Here is a sagittal section ultrasound video of the same cervix (transvaginal):

As stated above, these Nabothian cysts of the cervix do not appear ominous in any way. However, the cause of this patient's complaints appear to be due to (see ultrasound images below):

The endometrium (the inner lining of the uterus) is seen to be markedly thickened (at 13 mm.). On color Doppler imaging of the uterus (both transabdominal and transvaginal), the endometrium does not show any vascular areas or increased blood flow within any part of it. This kind of thickening of the endometrium is called endometrial hyperplasia and needs further investigation. A pap smear of the cervical fluid showed some degree of squamous metaplasia. This patient needs to be monitored and might need treatment for the hyperplastic changes in the endometrium. 
For more ultrasound and color Doppler images of uterine pathology see:

Wednesday, November 10, 2010

Unusual bilateral ectopic fused kidneys:

The left and right kidneys appear to be ectopic with some degree of fusion of both kidneys, anterior to the mid line- the right kidney being located somewhere just below the liver and anterior to the spine; the left kidney located just behind the urinary bladder.
Have a look at this ultrasound video clip, panning from the bladder to the liver showing both kidneys, in the sagittal and oblique sagittal planes.


Some more ultrasound videos of the bilateral ectopic kidneys follow....
The left kidney is seen below- posterior to the urinary bladder in this B-mode ultrasound video (gray scale):


Have a look at the ectopic right kidney, located anterior to the spine, in this right parasagittal section ultrasound video clip:
Note the empty right renal fossa with the right kidney in an abnormal position.
Now the transverse section through the right kidney- see below:

S-shaped fusion of kidneys
Crossed renal ectopia (good article)
Pictorial display of various kidney fusion anomalies 
It is possible that the kidneys seen above may a variant of S-shaped or L-shaped fusion anomaly of the kidneys.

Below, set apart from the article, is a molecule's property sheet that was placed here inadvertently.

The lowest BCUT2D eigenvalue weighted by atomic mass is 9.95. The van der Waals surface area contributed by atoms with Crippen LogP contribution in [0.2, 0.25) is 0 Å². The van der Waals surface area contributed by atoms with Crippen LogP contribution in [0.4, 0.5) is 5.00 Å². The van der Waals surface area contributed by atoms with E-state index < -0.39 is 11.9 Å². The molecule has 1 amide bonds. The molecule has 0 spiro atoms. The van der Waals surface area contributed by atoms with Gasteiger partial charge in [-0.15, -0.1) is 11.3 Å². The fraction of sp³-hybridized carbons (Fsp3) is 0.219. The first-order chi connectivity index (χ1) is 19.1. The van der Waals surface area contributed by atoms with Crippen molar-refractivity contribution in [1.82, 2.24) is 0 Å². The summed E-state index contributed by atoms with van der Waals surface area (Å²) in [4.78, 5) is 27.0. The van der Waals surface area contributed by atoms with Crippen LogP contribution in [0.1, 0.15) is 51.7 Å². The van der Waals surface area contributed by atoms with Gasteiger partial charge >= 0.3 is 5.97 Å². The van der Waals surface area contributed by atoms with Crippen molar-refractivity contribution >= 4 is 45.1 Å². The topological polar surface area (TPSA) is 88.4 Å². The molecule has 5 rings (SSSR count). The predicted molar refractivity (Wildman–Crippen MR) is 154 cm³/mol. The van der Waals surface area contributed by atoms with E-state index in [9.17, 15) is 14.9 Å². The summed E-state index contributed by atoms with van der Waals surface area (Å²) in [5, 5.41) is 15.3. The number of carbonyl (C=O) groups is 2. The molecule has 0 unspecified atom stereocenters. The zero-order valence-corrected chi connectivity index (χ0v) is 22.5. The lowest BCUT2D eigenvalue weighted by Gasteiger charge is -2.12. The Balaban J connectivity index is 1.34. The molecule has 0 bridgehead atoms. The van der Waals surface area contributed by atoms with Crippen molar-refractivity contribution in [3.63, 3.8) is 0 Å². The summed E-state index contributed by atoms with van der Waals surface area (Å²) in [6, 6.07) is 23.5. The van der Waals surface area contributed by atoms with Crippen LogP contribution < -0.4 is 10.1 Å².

Friday, November 5, 2010

Normal Gallbladder variants- Phrygian cap:

The Phrygian cap shape of the gallbladder (Gall Bladder) is a known variant. See ultrasound image below:


The gallbladder shows a septate appearance in this image. But is this really a septate gallbladder? See ultrasound video clip below:
Still not sure? See the ultrasound video clip below:
The commonest cause for the"septate" appearance of the gallbladder is the Phrygian cap anatomical variant. For more on this topic see:  The best method to demonstrate this variant of the GB is to unfold the gallbladder, by angling the probe to the length of the gallbladder- this displays the "cap" formed by the GB fundus. (See ultrasound picture below)-

The picture above shows the "unfolded" view of the gallbladder, with the Phrygian cap (arrow) clearly.

Thursday, November 4, 2010

Bowel mass- sigmoid carcinoma:

This middle aged male adult patient has a mass just above the urinary bladder. Ultrasound video clip of the mass is seen in sagittal section:
The mass shows an echogenic central area with hypoechoic, surrounding soft tissue area. This is called the "target sign" and is typical of colonic malignancy.
 Yet another sagittal ultrasound video clip shows the mass with the thickened sigmoid colon walls. Also note the absence of normal layered appearance of the normal large bowel.